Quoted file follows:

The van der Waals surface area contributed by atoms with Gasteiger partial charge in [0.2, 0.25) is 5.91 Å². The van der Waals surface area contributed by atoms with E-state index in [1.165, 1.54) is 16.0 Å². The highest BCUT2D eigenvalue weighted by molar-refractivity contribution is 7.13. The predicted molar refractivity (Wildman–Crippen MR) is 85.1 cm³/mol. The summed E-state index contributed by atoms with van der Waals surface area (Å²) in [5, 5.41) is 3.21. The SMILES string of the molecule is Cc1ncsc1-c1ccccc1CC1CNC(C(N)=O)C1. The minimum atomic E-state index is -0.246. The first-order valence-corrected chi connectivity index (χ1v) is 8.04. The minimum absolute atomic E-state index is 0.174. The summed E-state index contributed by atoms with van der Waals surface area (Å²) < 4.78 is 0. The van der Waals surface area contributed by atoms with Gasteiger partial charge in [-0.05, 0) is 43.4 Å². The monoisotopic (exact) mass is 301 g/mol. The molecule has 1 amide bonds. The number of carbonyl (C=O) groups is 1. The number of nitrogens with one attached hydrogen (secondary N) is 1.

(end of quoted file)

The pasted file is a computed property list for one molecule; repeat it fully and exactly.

The van der Waals surface area contributed by atoms with Gasteiger partial charge in [0.2, 0.25) is 5.91 Å². The van der Waals surface area contributed by atoms with E-state index in [1.165, 1.54) is 16.0 Å². The highest BCUT2D eigenvalue weighted by molar-refractivity contribution is 7.13. The predicted molar refractivity (Wildman–Crippen MR) is 85.1 cm³/mol. The summed E-state index contributed by atoms with van der Waals surface area (Å²) in [5, 5.41) is 3.21. The SMILES string of the molecule is Cc1ncsc1-c1ccccc1CC1CNC(C(N)=O)C1. The minimum atomic E-state index is -0.246. The first-order valence-corrected chi connectivity index (χ1v) is 8.04. The minimum absolute atomic E-state index is 0.174. The summed E-state index contributed by atoms with van der Waals surface area (Å²) < 4.78 is 0. The van der Waals surface area contributed by atoms with Gasteiger partial charge in [-0.05, 0) is 43.4 Å². The monoisotopic (exact) mass is 301 g/mol. The molecule has 1 amide bonds. The number of carbonyl (C=O) groups is 1. The number of nitrogens with one attached hydrogen (secondary N) is 1.